Many silver traders are pulling out their proverbial hair over silver’s inability to pick a direction. Not that silver traders probably have much hair left at this point… (Supposed to be a joke, and full disclosure: your friendly Gold Enthusiast is balding!)

Let’s take an unbiased look at the daily chart for US silver as shown by SLV, the popular unleveraged trading ETF.

downtrend resistance chart 2019


This is a pretty busy chart at the moment, so let’s take the notes step by step, starting at the left. First we’ve drawn in a “$15/oz USD equivalent” price line.  You can see how that’s acting as major overhead resistance right now – it was confirmed on June 7.

Next comes the downward-sloping resistance line for the past 3+ months of downtrend in silver prices. We all know that for prices to go up they have to go up, which especially means they have to break any pesky longer-term downtrend resistance lines.  Otherwise, any attempt to say prices are going up are met with scorn and derision, because, well, you’d be wrong.

Then we get to the recent market.  Your friendly Gold Enthusiast describes these in very technical terms as “frustrating times”.  Because every time we want to get optimistic, we’re stymied by that darn sloping downtrend line.  Attempts #1 and 2 didn’t succeed in breaking out, being met instead by a sudden drop right at the resistance line.

Almost like someone was gaming the market… but that’s a topic for another day.

Then comes Attempt #3, which blew right through the downward resistance line and flew right on up to overhead resistance.  Then it had a sudden drop.  But it still stayed above the downward resistance line, which turns that into a downward sloping support line.  Not much better – we want to see at least a flat support line! – but we’ll take it.

Now we’re in Attempt #4 in the lower right corner, labelled quite creatively as ??.  Because we don’t know if the current attempt will get all the way back up to overhead resistance.

All these little pop & drop’s are insanely frustrating to trade.  Because you don’t know when to get out of a trade!  Getting in is relatively easy – buy right after a drop.  But then you don’t know when the next drop is coming, and when it does it wipes out all of your gains and then some.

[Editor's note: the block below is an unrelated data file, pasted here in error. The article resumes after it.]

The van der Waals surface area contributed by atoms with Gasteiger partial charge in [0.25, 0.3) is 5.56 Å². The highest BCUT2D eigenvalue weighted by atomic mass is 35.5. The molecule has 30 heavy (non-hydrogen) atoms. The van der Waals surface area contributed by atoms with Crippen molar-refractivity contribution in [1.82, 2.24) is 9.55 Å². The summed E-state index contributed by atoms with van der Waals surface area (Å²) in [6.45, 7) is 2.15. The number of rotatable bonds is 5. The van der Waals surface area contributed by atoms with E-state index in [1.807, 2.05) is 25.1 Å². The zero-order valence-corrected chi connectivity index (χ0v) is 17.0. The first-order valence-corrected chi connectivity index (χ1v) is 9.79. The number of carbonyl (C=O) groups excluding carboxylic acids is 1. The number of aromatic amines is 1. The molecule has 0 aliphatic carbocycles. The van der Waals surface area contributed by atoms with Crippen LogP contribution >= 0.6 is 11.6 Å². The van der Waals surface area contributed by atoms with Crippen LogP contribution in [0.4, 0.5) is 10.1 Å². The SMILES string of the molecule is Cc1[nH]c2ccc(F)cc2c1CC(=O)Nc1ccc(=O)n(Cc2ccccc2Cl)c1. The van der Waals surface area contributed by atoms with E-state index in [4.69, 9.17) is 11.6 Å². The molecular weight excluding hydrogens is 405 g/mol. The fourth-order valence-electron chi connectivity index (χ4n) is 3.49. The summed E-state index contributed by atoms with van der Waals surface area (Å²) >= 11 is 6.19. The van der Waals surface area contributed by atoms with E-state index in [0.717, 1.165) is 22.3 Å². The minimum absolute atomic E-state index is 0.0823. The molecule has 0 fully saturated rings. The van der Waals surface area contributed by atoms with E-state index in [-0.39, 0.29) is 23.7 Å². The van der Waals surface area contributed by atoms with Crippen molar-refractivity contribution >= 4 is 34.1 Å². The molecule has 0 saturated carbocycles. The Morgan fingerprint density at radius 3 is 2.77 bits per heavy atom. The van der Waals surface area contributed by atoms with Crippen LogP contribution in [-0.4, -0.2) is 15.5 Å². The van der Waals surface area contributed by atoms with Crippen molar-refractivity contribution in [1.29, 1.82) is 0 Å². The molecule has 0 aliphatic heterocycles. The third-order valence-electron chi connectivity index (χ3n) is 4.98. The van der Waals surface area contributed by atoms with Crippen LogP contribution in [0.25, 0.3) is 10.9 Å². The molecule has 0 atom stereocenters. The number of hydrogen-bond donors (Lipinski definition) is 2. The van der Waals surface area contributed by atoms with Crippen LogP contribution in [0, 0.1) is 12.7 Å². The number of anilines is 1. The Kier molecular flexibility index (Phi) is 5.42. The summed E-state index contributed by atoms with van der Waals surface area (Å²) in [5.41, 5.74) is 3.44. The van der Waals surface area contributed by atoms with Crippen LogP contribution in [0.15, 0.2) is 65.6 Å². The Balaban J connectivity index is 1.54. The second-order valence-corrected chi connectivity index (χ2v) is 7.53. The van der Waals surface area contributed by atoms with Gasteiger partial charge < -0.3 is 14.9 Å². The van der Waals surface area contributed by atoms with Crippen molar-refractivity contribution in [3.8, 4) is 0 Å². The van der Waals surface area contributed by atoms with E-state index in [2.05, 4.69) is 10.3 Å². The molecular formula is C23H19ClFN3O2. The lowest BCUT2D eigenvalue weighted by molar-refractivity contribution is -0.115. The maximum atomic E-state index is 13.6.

Plus there’s the frustration of trying to eke out a profit in a market that’s essentially stop-starting.  All the jerking around plays havoc with the psyche. So if you’re on the train at the end of the day next to a trader who seems slightly incoherent, have some pity.  The poor bloke is probably mentally exhausted trying to make sense of a nutty situation.

Why is silver doing this? Well, the correct answer is probably closely related to all the currency manipulation going on.  In Europe the ECB is seen as parading it’s “policy weapons” while the US Fed is trying to decide whether to goose the market sooner rather than later.  The interesting bit there is that they apparently aren’t fond of the whole free-market idea anymore, it’s all about when to push on which pedal, especially currency-related pedals.  Which creates havoc for precious metals – Are they doing this because the economy is really that bad?  Or because they’ve simply become power-crazed lunatics, convinced they are smarter than thousands of years of historical evidence that gov’t interventions blow up markets?

This is why we like to wait for more sane periods to trade.  Fortunately for now it looks like the Fed won’t lower interest rates now, which should give a slight boost to metal prices. But come the next Fed meeting in July we might see metals prices drop thanks to an expected interest rate cut.  Sigh, more zombies on the train…

Written by The Gold Enthusiast

DISCLAIMER: The author is long the silver sector via small positions in PAAS and SVBL, with no intentions of trading these in the next 48 hours.

About the Author: Mike Hammer

For 30-plus years, Mike Hammer has been an ardent follower, and often-times trader, of gold and silver. With his own money, he began trading in ‘86 and has seen the market at its highest highs and lowest lows, which includes the Black Monday Crash in ‘87, the Crash of ‘08, and the Flash Crash of 2010. Throughout all of this, he’s been on the great side of winning, and sometimes, the hard side of losing. For the past eight years, he’s mentored others about the fine art of trading stocks and ETFs at the Adam Mesh Trading Group More...